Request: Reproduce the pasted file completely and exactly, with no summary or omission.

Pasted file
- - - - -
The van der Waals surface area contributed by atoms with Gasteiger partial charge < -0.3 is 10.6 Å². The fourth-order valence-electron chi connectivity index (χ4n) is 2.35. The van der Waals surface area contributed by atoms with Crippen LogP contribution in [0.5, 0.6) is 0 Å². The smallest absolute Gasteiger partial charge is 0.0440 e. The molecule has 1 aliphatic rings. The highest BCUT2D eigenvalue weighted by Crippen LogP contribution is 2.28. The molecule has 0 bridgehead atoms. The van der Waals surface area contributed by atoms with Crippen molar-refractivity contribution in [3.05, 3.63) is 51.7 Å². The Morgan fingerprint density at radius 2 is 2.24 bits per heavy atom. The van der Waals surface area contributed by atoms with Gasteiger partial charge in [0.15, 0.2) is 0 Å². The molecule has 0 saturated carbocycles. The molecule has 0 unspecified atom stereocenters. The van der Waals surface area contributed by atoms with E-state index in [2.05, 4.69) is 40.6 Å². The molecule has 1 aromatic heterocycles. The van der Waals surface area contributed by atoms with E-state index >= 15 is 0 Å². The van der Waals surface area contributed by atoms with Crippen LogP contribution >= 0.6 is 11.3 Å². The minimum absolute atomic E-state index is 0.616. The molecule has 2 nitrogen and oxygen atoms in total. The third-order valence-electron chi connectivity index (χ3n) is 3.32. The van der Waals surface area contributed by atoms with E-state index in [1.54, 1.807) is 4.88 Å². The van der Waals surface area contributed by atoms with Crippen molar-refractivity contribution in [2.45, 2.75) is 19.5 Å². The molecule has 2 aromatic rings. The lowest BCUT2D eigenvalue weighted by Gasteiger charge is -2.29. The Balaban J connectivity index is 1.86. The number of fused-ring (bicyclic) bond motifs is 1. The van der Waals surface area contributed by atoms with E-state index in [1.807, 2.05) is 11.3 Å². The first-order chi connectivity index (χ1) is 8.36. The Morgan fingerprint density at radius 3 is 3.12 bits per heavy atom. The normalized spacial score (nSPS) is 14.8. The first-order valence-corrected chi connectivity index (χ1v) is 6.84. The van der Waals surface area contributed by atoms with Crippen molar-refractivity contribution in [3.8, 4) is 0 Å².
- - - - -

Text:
The van der Waals surface area contributed by atoms with Gasteiger partial charge < -0.3 is 10.6 Å². The fourth-order valence-electron chi connectivity index (χ4n) is 2.35. The van der Waals surface area contributed by atoms with Crippen LogP contribution in [0.5, 0.6) is 0 Å². The smallest absolute Gasteiger partial charge is 0.0440 e. The molecule has 1 aliphatic rings. The highest BCUT2D eigenvalue weighted by Crippen LogP contribution is 2.28. The molecule has 0 bridgehead atoms. The van der Waals surface area contributed by atoms with Crippen molar-refractivity contribution in [3.05, 3.63) is 51.7 Å². The Morgan fingerprint density at radius 2 is 2.24 bits per heavy atom. The van der Waals surface area contributed by atoms with Gasteiger partial charge in [0.15, 0.2) is 0 Å². The molecule has 0 saturated carbocycles. The molecule has 0 unspecified atom stereocenters. The van der Waals surface area contributed by atoms with E-state index in [2.05, 4.69) is 40.6 Å². The molecule has 1 aromatic heterocycles. The van der Waals surface area contributed by atoms with E-state index >= 15 is 0 Å². The van der Waals surface area contributed by atoms with Crippen LogP contribution >= 0.6 is 11.3 Å². The minimum absolute atomic E-state index is 0.616. The molecule has 2 nitrogen and oxygen atoms in total. The third-order valence-electron chi connectivity index (χ3n) is 3.32. The van der Waals surface area contributed by atoms with E-state index in [1.54, 1.807) is 4.88 Å². The van der Waals surface area contributed by atoms with Crippen molar-refractivity contribution in [2.45, 2.75) is 19.5 Å². The molecule has 2 aromatic rings. The lowest BCUT2D eigenvalue weighted by Gasteiger charge is -2.29. The Balaban J connectivity index is 1.86. The number of fused-ring (bicyclic) bond motifs is 1. The van der Waals surface area contributed by atoms with E-state index in [1.807, 2.05) is 11.3 Å². The first-order chi connectivity index (χ1) is 8.36. The Morgan fingerprint density at radius 3 is 3.12 bits per heavy atom. The normalized spacial score (nSPS) is 14.8. The first-order valence-corrected chi connectivity index (χ1v) is 6.84. The van der Waals surface area contributed by atoms with Crippen molar-refractivity contribution in [3.8, 4) is 0 Å².